By Jim DresbachJanuary 24, 2018
An aggressive vaccination schedule and education program has kept influenza under control at Joint Base Myer-Henderson Hall this winter, according to Andrew Rader Health Clinic.
Through December and January, just eight cases of the flu have been diagnosed at the JBM-HH clinic, while the rest of the country has witnessed widespread outbreaks of the H3N2 and H3N3 strains of influenza.
"As of Jan. 18, we had one confirmed case of the flu (in December)," said Army Lt. Col. Wendy Gray, deputy commander for nursing at Rader Clinic. "In January, we had seven cases. We've only had eight confirmed cases of the flu. We've had quite a few patients come in with flu-like symptoms, but only the eight cases confirmed."
According to Gray, the H3N2 strain is the type of flu most harmful to children and the elderly.
People who get the flu usually recover in two or three days to less than two weeks. Some people will develop complications--such as pneumonia--as a result of the respiratory virus.
Pneumonia, bronchitis, and sinus and ear infections are examples of complications from flu. The flu can also complicate chronic health problems. For example, people with asthma could experience asthma attacks while they have the flu.
The Joint Base Myer-Henderson Hall community was very proactive in receiving flu shots this fall. According to Gray, between 3,000 and 4,000 inoculations were issued. Gray thinks this positive approach has helped keep flu cases low in the Military District of Washington.
The flu-fighting campaign brought thousands of vaccines to Fort McNair's National Defense University, Arlington's National Guard Bureau, and the Fort Myer Memorial Chapel this past autumn.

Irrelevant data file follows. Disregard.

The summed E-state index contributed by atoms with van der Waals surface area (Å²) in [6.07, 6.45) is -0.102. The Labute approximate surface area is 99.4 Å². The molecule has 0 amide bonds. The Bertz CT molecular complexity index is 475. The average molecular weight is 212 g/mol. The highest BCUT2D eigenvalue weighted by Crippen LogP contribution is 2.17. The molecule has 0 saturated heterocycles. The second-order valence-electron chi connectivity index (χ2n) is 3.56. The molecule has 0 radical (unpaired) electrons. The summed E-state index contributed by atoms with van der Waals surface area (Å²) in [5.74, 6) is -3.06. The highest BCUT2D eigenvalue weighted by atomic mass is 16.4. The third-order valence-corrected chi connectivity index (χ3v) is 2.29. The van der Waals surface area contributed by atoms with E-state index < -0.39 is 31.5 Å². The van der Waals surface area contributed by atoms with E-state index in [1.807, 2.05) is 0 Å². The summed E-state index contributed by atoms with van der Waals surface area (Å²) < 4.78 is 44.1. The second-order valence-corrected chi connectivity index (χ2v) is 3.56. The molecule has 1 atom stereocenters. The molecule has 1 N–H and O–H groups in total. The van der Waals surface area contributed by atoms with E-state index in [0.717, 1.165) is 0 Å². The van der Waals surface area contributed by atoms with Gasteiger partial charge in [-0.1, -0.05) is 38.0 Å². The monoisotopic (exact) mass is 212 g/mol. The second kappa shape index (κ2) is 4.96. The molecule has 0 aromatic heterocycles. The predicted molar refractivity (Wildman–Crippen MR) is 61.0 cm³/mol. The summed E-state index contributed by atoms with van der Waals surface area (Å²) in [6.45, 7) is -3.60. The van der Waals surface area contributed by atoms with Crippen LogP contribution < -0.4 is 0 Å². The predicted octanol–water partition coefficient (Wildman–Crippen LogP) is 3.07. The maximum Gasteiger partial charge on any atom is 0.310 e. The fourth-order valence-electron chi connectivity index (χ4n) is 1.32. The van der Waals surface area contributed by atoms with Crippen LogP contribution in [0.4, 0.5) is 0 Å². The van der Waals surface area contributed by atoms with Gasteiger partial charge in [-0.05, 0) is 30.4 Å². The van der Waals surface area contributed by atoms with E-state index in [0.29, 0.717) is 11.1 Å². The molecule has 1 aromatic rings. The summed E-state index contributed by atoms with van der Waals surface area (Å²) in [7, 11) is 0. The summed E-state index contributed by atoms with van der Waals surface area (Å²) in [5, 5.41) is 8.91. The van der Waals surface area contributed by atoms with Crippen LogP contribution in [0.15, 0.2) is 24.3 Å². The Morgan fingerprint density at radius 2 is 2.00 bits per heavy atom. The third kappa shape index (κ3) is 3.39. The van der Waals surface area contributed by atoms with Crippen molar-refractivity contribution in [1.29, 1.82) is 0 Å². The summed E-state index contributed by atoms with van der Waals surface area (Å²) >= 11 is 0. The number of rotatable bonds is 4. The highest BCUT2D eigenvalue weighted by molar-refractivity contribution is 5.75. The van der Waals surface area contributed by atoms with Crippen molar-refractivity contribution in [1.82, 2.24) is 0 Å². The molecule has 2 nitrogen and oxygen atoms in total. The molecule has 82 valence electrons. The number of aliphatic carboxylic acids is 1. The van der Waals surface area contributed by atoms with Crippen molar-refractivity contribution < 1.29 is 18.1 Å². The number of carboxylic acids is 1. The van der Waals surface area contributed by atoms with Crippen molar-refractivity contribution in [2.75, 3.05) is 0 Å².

"I think (the campaign) has been proactive in putting the information out there and educating the community," Gray said. "I think taking the flu vaccine has kept our numbers (of sick people) low."
Still, Gray said Soldiers and Marines on JBM-HH should be on the lookout for flu symptoms. Precursors to the full-blown flu are a runny nose, coughing, sneezing, and aches and chills that will not subside with over-the-counter medications.
If a Marine or Soldier feels ill, they are urged to visit Rader Clinic.
"They are many in their 20s or early 30s you may feel like you are invincible," Gray said. "You may think you can handle whatever is being thrown at you, and if you get sick, you can deal with it. However, what I will say even if you think you can gut your way through it, think about your battle buddy and your neighbor to the right and left. What if they have an underline illness or a condition you are not tracking? If you are sick, what are you giving to them? It is not about you per se, it is about the people around you. For the active duty service members, think of your battle buddies."
All MDW service members were required to receive the flu vaccine in the autumn, but in case a Soldier or Marine was away on a mission or temporary duty, they and their family members can still receive a flu vaccination at Rader Clinic.
"It is not too late to get a flu shot," Gray said.
Prevention measures to steer clear and not spread the flu bug include hand washing, coughing etiquette (covering your cough correctly), and staying home from work or school when symptoms appear.
"If we're not doing great hand washing, if we're not doing protocols if you're sick like not going into the office or sending kids to school, that will cause a huge influx of the cases we may see," Gray said.
Pentagram staff writer Jim Dresbach can be reached at firstname.lastname@example.org.